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Israel's Secret (Nuclear) Weapon in a War Against Iran: Its Forgotten Navy?

October 5, 2019 Topic: Security Blog Brand: The Buzz Tags: IranMilitaryTechnologyWorldNavyNuclear Weapons

Israel's Secret (Nuclear) Weapon in a War Against Iran: Its Forgotten Navy?

The smallest constituent part of Israel’s armed forces, the navy plays a surprisingly vital role in protecting Israel’s territorial interests and guaranteeing the integrity of its nuclear deterrent.

Iran’s bold summer offensive, involving military support for Houthi insurgents in Yemen and drone strikes against Saudi Arabia, has alarmed Jerusalem to the prospect of an Iranian surprise attack.

Tehran, for its part, continues to feed Israeli anxieties with a steady stream of belligerent rhetoric. Earlier this week, Iranian Revolutionary Guards (IRGC) Commander Maj. Gen. Hossein Salami announced that Israel can, and will, be destroyed: “This sinister regime must be wiped off the map and this is no longer … a dream (but) it is an achievable goal.”

How would a military confrontation between Israel and Iran play out? Much has been written on the state of Israel’s air force and army, but comparatively, little attention has been paid to the third, oft-forgotten branch of the Israeli Defense Forces (IDF): the navy.

The smallest constituent part of Israel’s armed forces, the navy plays a surprisingly vital role in protecting Israel’s territorial interests and guaranteeing the integrity of its nuclear deterrent. The strategic nucleus of the IDF’s navy is its fleet of six German-made, diesel-electric submarines from the Dolphin and Dolphin 2 classes. Most or all of these vessels are widely believed to be capable of carrying nuclear warheads in the form of Popeye Turbo cruise missiles, a variant of Gabriel anti-ship missiles, or modified Harpoon anti-ship missiles. This nuclear-armed submarine fleet is thought to be the cornerstone of the IDF’s second-strike capability; namely, Jerusalem’s capacity to retaliate against a nuclear strike with a devastating nuclear response of its own. The Dolphin 2 submarines are aided in their second-strike role by a new Air Independent Propulsion System (AIP), allowing them to stay submerged off the coast of the Arab states and potentially Iran for up to eighteen days.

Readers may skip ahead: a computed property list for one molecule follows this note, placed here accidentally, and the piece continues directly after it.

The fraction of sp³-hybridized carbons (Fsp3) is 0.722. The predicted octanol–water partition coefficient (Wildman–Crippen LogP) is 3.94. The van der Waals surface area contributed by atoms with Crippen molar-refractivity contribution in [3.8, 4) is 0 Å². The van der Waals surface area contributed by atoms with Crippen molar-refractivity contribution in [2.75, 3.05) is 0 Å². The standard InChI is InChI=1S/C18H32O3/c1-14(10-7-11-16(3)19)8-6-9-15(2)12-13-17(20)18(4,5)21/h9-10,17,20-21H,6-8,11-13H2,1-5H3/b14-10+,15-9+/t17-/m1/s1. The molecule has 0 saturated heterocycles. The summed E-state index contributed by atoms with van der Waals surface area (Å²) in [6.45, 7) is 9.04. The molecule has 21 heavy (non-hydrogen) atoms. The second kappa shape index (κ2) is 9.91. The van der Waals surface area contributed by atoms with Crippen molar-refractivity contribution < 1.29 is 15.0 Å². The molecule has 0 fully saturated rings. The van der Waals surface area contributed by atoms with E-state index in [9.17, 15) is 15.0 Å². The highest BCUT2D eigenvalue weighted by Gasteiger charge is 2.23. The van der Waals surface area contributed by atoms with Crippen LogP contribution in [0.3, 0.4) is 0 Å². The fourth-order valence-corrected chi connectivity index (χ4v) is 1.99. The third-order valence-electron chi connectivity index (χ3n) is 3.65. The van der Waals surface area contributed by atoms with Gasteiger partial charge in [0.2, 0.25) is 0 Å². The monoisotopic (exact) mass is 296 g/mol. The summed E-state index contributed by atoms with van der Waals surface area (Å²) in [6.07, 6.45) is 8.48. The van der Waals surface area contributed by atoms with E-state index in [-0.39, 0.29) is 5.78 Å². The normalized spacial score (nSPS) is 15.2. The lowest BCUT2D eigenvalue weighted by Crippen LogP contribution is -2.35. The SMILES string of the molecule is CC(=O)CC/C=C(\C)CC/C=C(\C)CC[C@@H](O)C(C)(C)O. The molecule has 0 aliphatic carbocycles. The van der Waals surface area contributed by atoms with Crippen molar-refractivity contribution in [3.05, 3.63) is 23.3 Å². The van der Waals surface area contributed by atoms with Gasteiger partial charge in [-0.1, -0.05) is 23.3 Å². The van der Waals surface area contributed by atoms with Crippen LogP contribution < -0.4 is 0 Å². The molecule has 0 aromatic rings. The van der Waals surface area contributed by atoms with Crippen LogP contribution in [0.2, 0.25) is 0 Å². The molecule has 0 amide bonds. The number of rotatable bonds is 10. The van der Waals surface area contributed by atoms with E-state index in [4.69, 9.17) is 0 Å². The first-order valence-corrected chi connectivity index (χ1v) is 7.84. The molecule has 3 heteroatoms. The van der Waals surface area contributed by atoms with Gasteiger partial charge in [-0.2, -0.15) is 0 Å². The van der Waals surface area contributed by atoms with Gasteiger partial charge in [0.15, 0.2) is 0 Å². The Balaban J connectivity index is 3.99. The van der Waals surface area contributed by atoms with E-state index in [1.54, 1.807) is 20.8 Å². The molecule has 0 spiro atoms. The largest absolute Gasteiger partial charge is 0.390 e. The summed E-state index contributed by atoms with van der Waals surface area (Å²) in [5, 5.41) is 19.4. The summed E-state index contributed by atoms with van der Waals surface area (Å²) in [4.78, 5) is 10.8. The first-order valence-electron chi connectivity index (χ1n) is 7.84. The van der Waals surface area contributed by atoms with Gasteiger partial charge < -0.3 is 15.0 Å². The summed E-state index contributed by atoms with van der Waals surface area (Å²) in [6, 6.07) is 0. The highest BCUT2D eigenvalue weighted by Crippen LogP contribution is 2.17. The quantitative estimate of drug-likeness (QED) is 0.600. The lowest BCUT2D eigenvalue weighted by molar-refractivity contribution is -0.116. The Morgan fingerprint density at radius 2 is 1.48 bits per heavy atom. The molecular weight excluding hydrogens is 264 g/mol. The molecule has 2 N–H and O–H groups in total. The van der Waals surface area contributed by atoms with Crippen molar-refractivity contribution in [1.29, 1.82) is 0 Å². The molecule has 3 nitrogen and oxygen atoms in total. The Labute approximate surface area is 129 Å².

The IDF navy also operates a small coterie of surface ships, whose primary task is to defend Israel’s Mediterranean and Red Sea shores from small-scale infiltration and smuggling attempts. Israel’s most powerful surface vessels are three Sa'ar 5 small corvettes, fielding both Gabriel and Harpoon missiles as well as Barak 8 surface-to-air missiles. But the operational bulk of the Israeli fleet is based around ten Sa’ar 4.5 missile boats; Israel’s primary naval means of defending its shores against large-scale maritime incursions, the Sa’ar 4.5 ships proved their worth after destroying eight Egyptian and Syrian vessels during the Yom Kippur War.

This is not to say that Israel’s navy lacks any offensive purpose, however. Among Israel’s most elite special operations units, the Shayeter 13 (“Flotilla 13”) commando group has been involved in numerous sabotage, reconnaissance, and boarding operations hundreds of miles off Israeli shores. Shayeter 13’s most recent declassified mission was Operation Full Disclosure, the ambitious raid of an Iranian freighter that was transporting rockets and small arms rounds from Iraq to Port Sudan.

While not as large or well-funded as its ground and air counterparts, Israel’s navy is a lean and relatively efficient enterprise that fulfills a surprisingly wide range of vital Israeli security needs including nuclear deterrence and forward reconnaissance. There is room for further development, however; as Iran continues to produce new warships at a rapid pace, the viability of Israel’s maritime missile defenses will hinge on the success of the next-generation Sa’ar 6 corvettes that will be delivered by 2024.

Mark Episkopos is a frequent contributor to The National Interest and serves as a research assistant at the Center for the National Interest. Mark is also a PhD student in History at American University.

Picture: Reuters.